A lunar mystery that has lingered for decades has finally been solved, thanks to data collected by
Back in 1968,
The scientists couldn't see them, but the spacecraft could feel them. The gravitational pull where there were mascons was significantly stronger than on other parts of the moon, and the difference was powerful enough to push a spacecraft in lunar orbit off course -- potentially leading to a crash.
"At first, they were a most unwelcome surprise," said Jay Melosh, a member of the GRAIL team and a professor at Purdue University. "They are a navigational hazard. With our GRAIL mission we had to fire the thrusters three times a week because of the changes to the orbit caused by these mascons."
On the near side of the moon, the mascons seemed to occur at impact craters that were filled with hardened lava, so for a long time scientists theorized that the mass of the lava was responsible for the moon's uneven gravitational pull.
But in 1996, scientists discovered mascons on the far side of the moon in craters that were not filled with lava.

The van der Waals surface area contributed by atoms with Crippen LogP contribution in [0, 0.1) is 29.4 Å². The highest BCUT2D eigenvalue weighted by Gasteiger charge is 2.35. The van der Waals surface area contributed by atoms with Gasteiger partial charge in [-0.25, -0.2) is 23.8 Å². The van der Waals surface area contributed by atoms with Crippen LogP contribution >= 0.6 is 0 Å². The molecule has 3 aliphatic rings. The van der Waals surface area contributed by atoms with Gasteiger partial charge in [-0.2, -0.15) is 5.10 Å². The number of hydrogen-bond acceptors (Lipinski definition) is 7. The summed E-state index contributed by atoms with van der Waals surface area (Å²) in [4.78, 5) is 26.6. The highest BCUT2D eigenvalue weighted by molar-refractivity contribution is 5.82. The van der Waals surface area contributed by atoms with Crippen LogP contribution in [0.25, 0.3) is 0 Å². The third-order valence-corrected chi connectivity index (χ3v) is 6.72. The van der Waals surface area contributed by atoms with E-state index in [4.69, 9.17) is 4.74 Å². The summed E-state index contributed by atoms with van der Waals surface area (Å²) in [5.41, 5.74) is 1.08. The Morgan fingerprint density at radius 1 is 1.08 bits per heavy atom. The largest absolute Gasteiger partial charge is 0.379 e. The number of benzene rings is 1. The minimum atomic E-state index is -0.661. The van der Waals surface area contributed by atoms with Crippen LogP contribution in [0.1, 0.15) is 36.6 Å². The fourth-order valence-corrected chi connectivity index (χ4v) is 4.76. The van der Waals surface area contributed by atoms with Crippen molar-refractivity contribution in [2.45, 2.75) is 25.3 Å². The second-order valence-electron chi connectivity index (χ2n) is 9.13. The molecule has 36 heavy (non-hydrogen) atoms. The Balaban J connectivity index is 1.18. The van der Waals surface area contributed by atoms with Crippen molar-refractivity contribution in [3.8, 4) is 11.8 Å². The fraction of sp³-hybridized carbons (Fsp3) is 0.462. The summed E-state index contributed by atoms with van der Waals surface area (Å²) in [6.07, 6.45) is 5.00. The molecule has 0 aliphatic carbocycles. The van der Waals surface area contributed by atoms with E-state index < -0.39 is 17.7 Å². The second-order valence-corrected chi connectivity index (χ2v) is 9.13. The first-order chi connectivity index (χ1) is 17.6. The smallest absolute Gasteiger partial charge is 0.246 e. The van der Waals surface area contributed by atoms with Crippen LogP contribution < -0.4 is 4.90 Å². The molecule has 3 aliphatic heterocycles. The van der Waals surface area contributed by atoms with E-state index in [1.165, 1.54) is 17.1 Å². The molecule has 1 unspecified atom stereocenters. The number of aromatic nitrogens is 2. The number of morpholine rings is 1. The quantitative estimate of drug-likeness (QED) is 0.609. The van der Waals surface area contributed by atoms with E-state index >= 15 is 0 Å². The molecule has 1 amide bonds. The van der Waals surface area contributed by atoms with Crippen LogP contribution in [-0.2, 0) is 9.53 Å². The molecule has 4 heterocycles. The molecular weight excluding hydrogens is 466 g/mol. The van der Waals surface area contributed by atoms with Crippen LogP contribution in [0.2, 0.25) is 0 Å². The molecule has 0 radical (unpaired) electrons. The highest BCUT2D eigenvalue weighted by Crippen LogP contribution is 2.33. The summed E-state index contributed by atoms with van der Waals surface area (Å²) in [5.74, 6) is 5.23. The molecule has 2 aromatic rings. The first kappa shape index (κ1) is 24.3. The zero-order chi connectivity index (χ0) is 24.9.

This was puzzling; one would expect to find a deficit of mass in a hollow crater, not an excess.
"There was a lot of head-scratching going on that time," Melosh said.
Enter NASA's GRAIL mission, which sent twin spacecraft nicknamed Ebb and Flow to create a highly detailed map of the moon's gravity field in 2012.
"These mascons are clear as a bell now," Melosh said. "And it was seeing them in exquisite detail that allowed us to put together with some detail a model of what occurred."
The GRAIL data indicated that the mascons, which resulted from asteroid impacts more than 3 billion years ago, appear in a target pattern. There is a surplus of gravity in the bull's-eye, surrounded by a ring with a gravity deficit, which in turn is surrounded by a ring of gravity surplus.
This pattern could occur only if the interior of the moon was significantly warmer than it is now when it was pounded by the asteroids that caused the craters, Melosh said.
"The hot rock under the surface was able to rebound upward in response to the impact and got frozen in that concentration," he said. "The interior had to be warmer to allow it to flow up, and the surface had to be cool enough to allow it to freeze and hold that excess mass up."
A paper detailing the findings of Melosh and his colleagues was published in Science this week.
"Now that we understand lunar mascons, by extension we may be able to understand similar impact basins on Mars and Mercury," Melosh said.
The findings could also have implications for better understanding Earth.
"Our planet suffered similar impacts in its distant past, and understanding mascons may teach us more about the ancient Earth," Melosh said in a statement.